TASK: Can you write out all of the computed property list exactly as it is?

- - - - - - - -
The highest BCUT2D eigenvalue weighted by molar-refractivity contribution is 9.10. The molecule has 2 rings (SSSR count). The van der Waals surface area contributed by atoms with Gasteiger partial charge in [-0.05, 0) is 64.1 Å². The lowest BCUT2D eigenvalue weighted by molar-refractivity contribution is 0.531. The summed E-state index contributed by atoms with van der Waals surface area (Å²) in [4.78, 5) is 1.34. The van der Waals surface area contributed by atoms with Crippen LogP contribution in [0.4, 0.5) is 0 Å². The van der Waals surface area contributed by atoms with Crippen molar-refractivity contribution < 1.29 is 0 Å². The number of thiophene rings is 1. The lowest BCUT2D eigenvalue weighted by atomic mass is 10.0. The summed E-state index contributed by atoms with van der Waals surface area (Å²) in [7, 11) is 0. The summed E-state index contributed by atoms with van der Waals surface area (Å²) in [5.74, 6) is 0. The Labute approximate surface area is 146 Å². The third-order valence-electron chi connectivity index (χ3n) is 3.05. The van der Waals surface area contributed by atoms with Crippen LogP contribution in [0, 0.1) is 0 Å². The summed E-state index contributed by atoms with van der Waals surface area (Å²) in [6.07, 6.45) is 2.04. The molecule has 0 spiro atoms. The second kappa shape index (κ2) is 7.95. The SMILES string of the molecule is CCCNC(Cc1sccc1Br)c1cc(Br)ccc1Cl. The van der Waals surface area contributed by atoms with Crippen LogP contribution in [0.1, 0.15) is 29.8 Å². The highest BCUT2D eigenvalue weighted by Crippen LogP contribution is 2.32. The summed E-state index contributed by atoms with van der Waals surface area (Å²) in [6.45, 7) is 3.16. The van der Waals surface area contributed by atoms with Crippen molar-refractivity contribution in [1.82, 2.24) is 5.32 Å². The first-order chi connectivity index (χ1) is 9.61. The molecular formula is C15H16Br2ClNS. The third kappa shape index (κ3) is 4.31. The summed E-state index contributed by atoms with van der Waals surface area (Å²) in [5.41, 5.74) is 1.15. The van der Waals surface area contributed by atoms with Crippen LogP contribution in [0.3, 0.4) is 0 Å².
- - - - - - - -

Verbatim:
The highest BCUT2D eigenvalue weighted by molar-refractivity contribution is 9.10. The molecule has 2 rings (SSSR count). The van der Waals surface area contributed by atoms with Gasteiger partial charge in [-0.05, 0) is 64.1 Å². The lowest BCUT2D eigenvalue weighted by molar-refractivity contribution is 0.531. The summed E-state index contributed by atoms with van der Waals surface area (Å²) in [4.78, 5) is 1.34. The van der Waals surface area contributed by atoms with Crippen LogP contribution in [0.4, 0.5) is 0 Å². The van der Waals surface area contributed by atoms with Crippen molar-refractivity contribution < 1.29 is 0 Å². The number of thiophene rings is 1. The lowest BCUT2D eigenvalue weighted by atomic mass is 10.0. The summed E-state index contributed by atoms with van der Waals surface area (Å²) in [7, 11) is 0. The summed E-state index contributed by atoms with van der Waals surface area (Å²) in [5.74, 6) is 0. The Labute approximate surface area is 146 Å². The third-order valence-electron chi connectivity index (χ3n) is 3.05. The van der Waals surface area contributed by atoms with Crippen LogP contribution in [0, 0.1) is 0 Å². The summed E-state index contributed by atoms with van der Waals surface area (Å²) in [6.07, 6.45) is 2.04. The molecule has 0 spiro atoms. The second kappa shape index (κ2) is 7.95. The SMILES string of the molecule is CCCNC(Cc1sccc1Br)c1cc(Br)ccc1Cl. The van der Waals surface area contributed by atoms with Crippen LogP contribution in [0.1, 0.15) is 29.8 Å². The highest BCUT2D eigenvalue weighted by Crippen LogP contribution is 2.32. The summed E-state index contributed by atoms with van der Waals surface area (Å²) in [6.45, 7) is 3.16. The van der Waals surface area contributed by atoms with Crippen molar-refractivity contribution in [1.82, 2.24) is 5.32 Å². The first-order chi connectivity index (χ1) is 9.61. The molecular formula is C15H16Br2ClNS. The third kappa shape index (κ3) is 4.31. The summed E-state index contributed by atoms with van der Waals surface area (Å²) in [5.41, 5.74) is 1.15. The van der Waals surface area contributed by atoms with Crippen LogP contribution in [0.3, 0.4) is 0 Å².